YOU ARE HERE: LAT HomeCollections

Mining Plan Pits Tribe Against Power Industry

New Mexico: Project would pump water from Zuni Salt Lake for dust suppression. Indians revere the lake as 'Salt Mother.'


ZUNI PUEBLO, N.M. — Gray dust spews from under the wheels of a pickup as two game wardens drive toward Zuni Salt Lake.

To the Zunis and other tribes, the lake is Salt Mother--a deity responsible for the steady flow of brine from an ancient volcanic cinder cone in the lake. For centuries, the Zunis, Navajos, Hopis, Acomas and other tribes have gathered salt for religious purposes.

Now those traditional practices are under threat.

An Arizona utility, the Salt River Project Agricultural Improvement and Power District, wants to dig a huge strip mine 12 miles from the lake. Its application for a mining permit has been pending before the U.S. Department of the Interior for more than a year.

The proposal to pump water for dust suppression at the proposed strip mine could dry up the lake, the Zunis say. Environmentalists warn this part of New Mexico could become an ever-expanding, coal-mining sacrifice zone to provide power for out-of-state customers.

This isn't just another battle that pits economic development and jobs against preserving the environment. It's a collision between Indian and non-Indian worlds.

Lake's Destruction Feared

Outside their truck, Zuni conservation officers Stanley Pinto and Keith Waatsa survey the area.

Waatsa says there will be no way to bring the salt lake back if the proposed strip mine hurts it.

"We don't know for sure if it will dry it up," Waatsa says. "But a lot of times, if they keep disturbing it, it might. And in our belief, it has religious significance."

"And the salt, you probably won't see it anymore," Pinto says. "A lot of Native Americans, I don't know what they would do. They wouldn't be able to do any of the things they need to do with the salt."

The utility wants to mine more than 80 million tons of coal from 18,000 acres of federal, state and private land in northern Catron and southern Cibola counties over the next 50 years. The company proposes to build 44 miles of rail to haul the coal from its proposed Fence Lake Mine to its electricity-generating station in St. John's, Ariz.

Zuni Gov. Malcolm Bowekaty says his people fear that the federal government will approve the mining plan despite questions about its likely effect on Zuni Salt Lake.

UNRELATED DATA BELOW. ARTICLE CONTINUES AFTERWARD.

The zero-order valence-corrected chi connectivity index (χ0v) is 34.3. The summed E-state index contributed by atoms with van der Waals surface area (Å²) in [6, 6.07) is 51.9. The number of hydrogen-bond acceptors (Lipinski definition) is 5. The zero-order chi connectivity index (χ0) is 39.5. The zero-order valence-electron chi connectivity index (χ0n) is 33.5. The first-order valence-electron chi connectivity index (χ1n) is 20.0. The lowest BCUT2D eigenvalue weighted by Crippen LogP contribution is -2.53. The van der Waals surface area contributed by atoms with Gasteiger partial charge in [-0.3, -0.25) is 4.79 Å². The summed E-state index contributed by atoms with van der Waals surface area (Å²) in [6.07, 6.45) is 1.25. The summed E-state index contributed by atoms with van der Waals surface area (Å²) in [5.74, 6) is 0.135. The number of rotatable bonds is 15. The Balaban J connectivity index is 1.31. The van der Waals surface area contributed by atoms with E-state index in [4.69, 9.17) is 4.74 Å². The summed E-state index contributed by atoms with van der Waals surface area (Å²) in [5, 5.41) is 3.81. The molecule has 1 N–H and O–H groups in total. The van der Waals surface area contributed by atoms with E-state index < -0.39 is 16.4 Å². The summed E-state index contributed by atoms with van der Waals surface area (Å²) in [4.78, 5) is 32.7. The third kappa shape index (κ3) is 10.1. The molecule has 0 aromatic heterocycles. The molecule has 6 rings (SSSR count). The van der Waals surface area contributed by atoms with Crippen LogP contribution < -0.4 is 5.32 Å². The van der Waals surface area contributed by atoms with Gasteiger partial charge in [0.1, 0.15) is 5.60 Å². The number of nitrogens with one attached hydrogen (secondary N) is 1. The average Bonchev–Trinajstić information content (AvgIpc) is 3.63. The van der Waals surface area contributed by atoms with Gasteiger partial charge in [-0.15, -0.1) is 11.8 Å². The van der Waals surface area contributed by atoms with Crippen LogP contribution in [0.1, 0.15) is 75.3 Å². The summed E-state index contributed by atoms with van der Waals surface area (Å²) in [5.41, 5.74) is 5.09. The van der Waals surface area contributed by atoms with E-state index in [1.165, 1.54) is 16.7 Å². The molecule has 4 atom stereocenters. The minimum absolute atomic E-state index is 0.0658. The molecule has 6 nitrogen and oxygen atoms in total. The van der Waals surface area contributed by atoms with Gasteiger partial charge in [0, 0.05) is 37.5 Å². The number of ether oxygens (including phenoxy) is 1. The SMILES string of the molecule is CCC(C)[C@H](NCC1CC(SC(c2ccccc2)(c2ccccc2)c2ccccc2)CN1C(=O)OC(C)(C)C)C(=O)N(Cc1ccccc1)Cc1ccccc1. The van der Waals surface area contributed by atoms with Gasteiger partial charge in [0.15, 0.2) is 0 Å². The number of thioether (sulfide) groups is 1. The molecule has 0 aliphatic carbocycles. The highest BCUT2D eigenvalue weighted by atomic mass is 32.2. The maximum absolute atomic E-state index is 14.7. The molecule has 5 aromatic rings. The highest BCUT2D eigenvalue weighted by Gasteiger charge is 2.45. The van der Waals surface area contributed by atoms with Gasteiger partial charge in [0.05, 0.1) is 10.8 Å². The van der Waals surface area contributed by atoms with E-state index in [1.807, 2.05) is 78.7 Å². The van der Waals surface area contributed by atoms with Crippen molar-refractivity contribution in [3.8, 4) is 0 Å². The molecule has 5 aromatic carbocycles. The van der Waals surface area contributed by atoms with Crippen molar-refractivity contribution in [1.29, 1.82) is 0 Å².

Bowekaty says the Zunis believe the salt lake is the body of Salt Mother and fear she will leave if the mining starts.

The Salt River Project has already secured federal and state leases for the coal, but its application for a mining permit has been pending before the Interior Department for more than a year.

The company proposes to pump an estimated 5,424 acre-feet of water, mostly for dust suppression. An acre-foot is about 325,000 gallons, which would cover an acre to a depth of a foot.

The proposed site lies entirely within a 182,000-acre "neutral zone," which the federal government has determined is eligible for the National Register of Historic Places.

Various hydrologists retained by the company or the Zunis have come up with different answers to the question of whether pumping ground water for mining would harm the lake.

Although the company's studies concluded that it would not, the pueblo's experts concluded that it might.

An environmental impact study prepared by the federal Office of Surface Mining recommended that the government approve the mining plan. Although the Zunis and others petitioned the office to declare the neutral zone unsuitable for mining because of its cultural significance, the agency declined to do so.

Jan V. Biella, deputy state historic preservation officer, says her office supported designating the salt lake and trails that lead to it as eligible for listing under the National Historic Preservation Act. That designation, which the federal government approved in July 1999, means federal agencies must minimize harm in the area, but doesn't necessarily prohibit mining.

The Office of Surface Mining's environmental study concluded that the effects of mining would be negligible. The office recommended that the Interior Department approve the Fence Lake Mine project.

The Zunis disagree.

"We have a strong belief that there's a strong hydrological connection between the proposed aquifer that the coal mine wants to tap into and the Zuni Salt Lake," Bowekaty says. "We definitely feel there's going to be a big impact. Salt River Project is willing to destroy a very unique feature. When we vent a lot of pressure that's forcing the water up, we will no longer have the salt."

The Office of Trust Responsibility in the U.S. Bureau of Indian Affairs commissioned an independent hydrological report to examine the effect of the mining. It hired Phil King, an engineering professor at New Mexico State University.

King released a draft report critical of provisions that the Office of Surface Mining proposed to protect the lake. King says monitoring wells the agency proposed are in the wrong location and the geology between the lake and the mine should have been thoroughly investigated and mapped before observation wells were installed.

Los Angeles Times Articles